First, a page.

Social dining companies let anyone run a 'restaurant'

Dishcourse party
Brie Jonna, right, gets ready to photograph a group who came to her apartment for a dinner party, Aug. 27, 2014 in Minneapolis.
Jennifer Simonson / MPR News

When Brie Jonna stepped into her apartment's tiny kitchen, she shed her daytime persona of an arts administrator and became a chef. Well, at least an amateur one.

As the smell of sizzling bacon filled the air, Jonna prepared for her invited guests, and considered her 20 hours of preparations.

"I cleaned all day on Sunday, and then I went grocery shopping and made a bunch of stuff on Monday night," she said last week. "And I made the cake last night. So I've been preparing all week."

The meal wasn't for a typical dinner party. Instead, Jonna organized the gathering on Dishcourse, a service that connects private hosts with guests who may who may not know each other.

Dishcourse is among a number of such companies whose services might create the next trendy new eatery in Minneapolis in the apartment next door. So-called social dining companies give amateur chefs a way to get paid for hosting dinner parties at their homes. But the business model could run afoul of health regulations and zoning codes.

Brie Jonna prepares food for a dinner party with seven strangers in her Minneapolis apartment.
Jennifer Simonson / MPR News

Mallory Kurkoski, the 28-year-old founder of the fledgling company, said going to a stranger's house for dinner has special appeal for people her age.

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"This generation of people, the millenials, grew up with their lives somewhat online," said Kurkoski, an attorney and MBA student who hopes to become a serial entrepreneur. "They may be a little bit more used to saying, 'That person is also on Facebook, or that person has a Twitter. And that person could be my friend. I could find things out about them. I could meet them online and then have friends with them offline.'"

Jonna's party last week was the first event for Dishcourse, a small enterprise. Other new companies trying to build a business on social dining include EatWith, Feastly and Bookalokal. The sites all work the same way: They connect hosts with guests, process the payments and take a cut of the money, varying from 10 to 20 percent.

Jonna invited her guests to make a "suggested donation" of $25. But she didn't do it for the money.

"It's definitely covering the cost of the things I bought and a little bit extra," she said. "But if I really added up all my time — like planning, and cleaning, and prepping — and paid myself a reasonable wage for that, it wouldn't cover it."

Ingredients assembled on host and cook Brie Jonna's kitchen table.
Jennifer Simonson / MPR News

The social dining startups are part of a larger movement known as the sharing economy. Companies like Lyft, Uber and Airbnb have sent regulators scrambling, because they don't fit existing ordinances.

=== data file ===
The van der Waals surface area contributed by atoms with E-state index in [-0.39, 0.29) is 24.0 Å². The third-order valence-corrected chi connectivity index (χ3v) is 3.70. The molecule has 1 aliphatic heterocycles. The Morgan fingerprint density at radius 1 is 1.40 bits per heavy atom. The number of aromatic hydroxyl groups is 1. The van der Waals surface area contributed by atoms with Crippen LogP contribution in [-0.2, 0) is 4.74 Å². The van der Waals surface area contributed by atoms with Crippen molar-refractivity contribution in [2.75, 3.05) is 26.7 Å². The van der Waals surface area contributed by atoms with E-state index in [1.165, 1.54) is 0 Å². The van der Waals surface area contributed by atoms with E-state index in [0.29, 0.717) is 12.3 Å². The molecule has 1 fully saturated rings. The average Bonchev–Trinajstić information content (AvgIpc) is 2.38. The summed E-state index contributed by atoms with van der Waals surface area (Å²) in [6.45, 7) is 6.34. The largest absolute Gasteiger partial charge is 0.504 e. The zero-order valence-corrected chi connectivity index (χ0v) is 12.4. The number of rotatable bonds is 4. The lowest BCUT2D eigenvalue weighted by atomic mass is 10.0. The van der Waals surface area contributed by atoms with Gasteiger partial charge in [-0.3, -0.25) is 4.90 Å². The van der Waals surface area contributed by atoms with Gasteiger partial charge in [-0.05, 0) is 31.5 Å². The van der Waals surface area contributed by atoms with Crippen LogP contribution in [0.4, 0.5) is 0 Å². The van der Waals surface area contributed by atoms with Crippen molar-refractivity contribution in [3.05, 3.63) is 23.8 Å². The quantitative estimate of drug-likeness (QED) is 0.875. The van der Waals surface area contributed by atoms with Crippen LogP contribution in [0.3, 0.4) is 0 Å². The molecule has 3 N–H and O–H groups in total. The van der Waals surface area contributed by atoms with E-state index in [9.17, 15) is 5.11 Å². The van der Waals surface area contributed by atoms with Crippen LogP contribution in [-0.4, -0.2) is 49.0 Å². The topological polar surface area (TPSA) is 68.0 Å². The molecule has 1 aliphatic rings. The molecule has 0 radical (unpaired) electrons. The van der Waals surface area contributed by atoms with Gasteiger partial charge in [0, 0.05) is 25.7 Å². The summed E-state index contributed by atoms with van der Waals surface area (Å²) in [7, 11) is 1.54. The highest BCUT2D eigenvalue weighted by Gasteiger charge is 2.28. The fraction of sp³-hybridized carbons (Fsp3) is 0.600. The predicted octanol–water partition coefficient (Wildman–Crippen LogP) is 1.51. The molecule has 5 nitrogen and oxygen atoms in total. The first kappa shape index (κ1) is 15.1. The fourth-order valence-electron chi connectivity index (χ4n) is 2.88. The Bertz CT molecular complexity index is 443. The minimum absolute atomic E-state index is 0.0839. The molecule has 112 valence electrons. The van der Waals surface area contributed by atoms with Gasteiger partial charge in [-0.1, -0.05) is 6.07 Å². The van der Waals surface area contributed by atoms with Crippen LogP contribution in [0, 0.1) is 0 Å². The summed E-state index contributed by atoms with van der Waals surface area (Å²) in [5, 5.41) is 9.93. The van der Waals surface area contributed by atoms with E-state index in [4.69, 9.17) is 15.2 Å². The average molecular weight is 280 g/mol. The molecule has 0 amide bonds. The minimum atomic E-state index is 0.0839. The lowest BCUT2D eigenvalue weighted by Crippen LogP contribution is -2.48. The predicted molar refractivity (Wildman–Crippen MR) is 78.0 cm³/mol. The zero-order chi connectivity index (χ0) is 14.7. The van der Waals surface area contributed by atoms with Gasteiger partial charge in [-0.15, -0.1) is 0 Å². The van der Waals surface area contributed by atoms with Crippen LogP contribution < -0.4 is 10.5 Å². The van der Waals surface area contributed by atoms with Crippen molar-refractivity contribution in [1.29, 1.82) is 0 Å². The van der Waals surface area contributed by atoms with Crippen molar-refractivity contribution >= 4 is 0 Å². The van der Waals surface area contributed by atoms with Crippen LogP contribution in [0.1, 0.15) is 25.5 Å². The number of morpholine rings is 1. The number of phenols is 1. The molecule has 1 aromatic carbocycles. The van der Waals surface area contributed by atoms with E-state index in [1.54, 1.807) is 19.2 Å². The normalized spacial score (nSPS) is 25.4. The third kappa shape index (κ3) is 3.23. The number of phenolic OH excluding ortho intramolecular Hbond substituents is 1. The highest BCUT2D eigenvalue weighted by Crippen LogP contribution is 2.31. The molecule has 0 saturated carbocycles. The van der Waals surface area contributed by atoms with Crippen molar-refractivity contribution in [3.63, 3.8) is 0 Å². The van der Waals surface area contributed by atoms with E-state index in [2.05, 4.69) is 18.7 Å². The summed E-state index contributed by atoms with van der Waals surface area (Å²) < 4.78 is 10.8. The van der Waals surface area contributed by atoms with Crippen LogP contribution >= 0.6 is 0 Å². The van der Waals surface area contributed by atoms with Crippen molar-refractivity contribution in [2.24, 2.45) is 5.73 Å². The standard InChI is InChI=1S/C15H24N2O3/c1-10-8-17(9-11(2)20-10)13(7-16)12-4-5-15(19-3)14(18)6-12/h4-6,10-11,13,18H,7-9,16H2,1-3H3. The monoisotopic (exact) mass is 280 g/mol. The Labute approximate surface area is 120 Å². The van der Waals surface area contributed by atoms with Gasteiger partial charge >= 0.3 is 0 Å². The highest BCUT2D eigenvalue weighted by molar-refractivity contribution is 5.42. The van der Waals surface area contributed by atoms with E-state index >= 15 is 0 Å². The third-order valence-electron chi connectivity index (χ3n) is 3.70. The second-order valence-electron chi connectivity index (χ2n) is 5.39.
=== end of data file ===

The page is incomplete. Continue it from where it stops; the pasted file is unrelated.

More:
Minneapolis passed new regulations earlier this year to accommodate Lyft and Uber, while several Minnesota counties are cracking down on people who use Airbnb to rent out their lake homes.

Social dining also presents local officials with a problem, said Dan Huff, director of environmental health for Minneapolis. Because the kitchens aren't up to restaurant standards, there is a danger somebody could contract food poisoning, he said.

"I think they fall in a gray area. We know that a private dinner party is private. We know that a public restaurant is public and subject to the business licensing requirements and state food code," Huff said. "It depends on where we draw the line in that gray area. We don't have a very clear cut answer on that yet."

Running a commercial enterprise out of a residential property poses other problems, said Grant Wilson, the city's manager of licensing and consumer services.

Dinner party
Sam Farrand, Bryan Vasquez and John Bailey, left to right, dine together at Brie Jonna's Minneapolis apartment as part of the first Dishcourse meal.
Jennifer Simonson / MPR News

"It might become profitable for somebody to host these dinners, and they decide they're not going to just host them monthly, or not even weekly," he said. "They might do them multiple times a week. All of those cars on someone's block could become problematic to neighbors."

Wilson said the city needs to develop new regulations to address such issues. But so far, Minneapolis officials aren't trying to stop social dining. They allowed the inaugural Dishcourse dinner to go forward.

Eight guests arrived. Some knew each other. Only one knew the host. The topics of conversation ranged from regional differences to mutual acquaintances and random trivia.

At the end of the night, everyone agreed they'd do it again — even Jonna, who was so busy hosting she didn't get eat with the group. Still, she said it was worth the effort.

Jonna already is thinking about what she'll serve next time.

"I mean we'll see. Maybe if it takes me three hours to do the dishes tomorrow, I'll be feeling differently," she said. "But I love to cook and I love to host, and I would be doing this — maybe not with strangers, but with people I know — even if Dishcourse didn't exist."

Menu for Brie Jonna's Dishcourse meal:

* Blueberry Basil Lemonade
* Roasted Beet Salad with Goat Cheese and Almond
* GLBT (Guacamole, Lettuce, Bacon & Tomato) Sandwiches
* Chocolate Peanut Butter Ice Cream Cake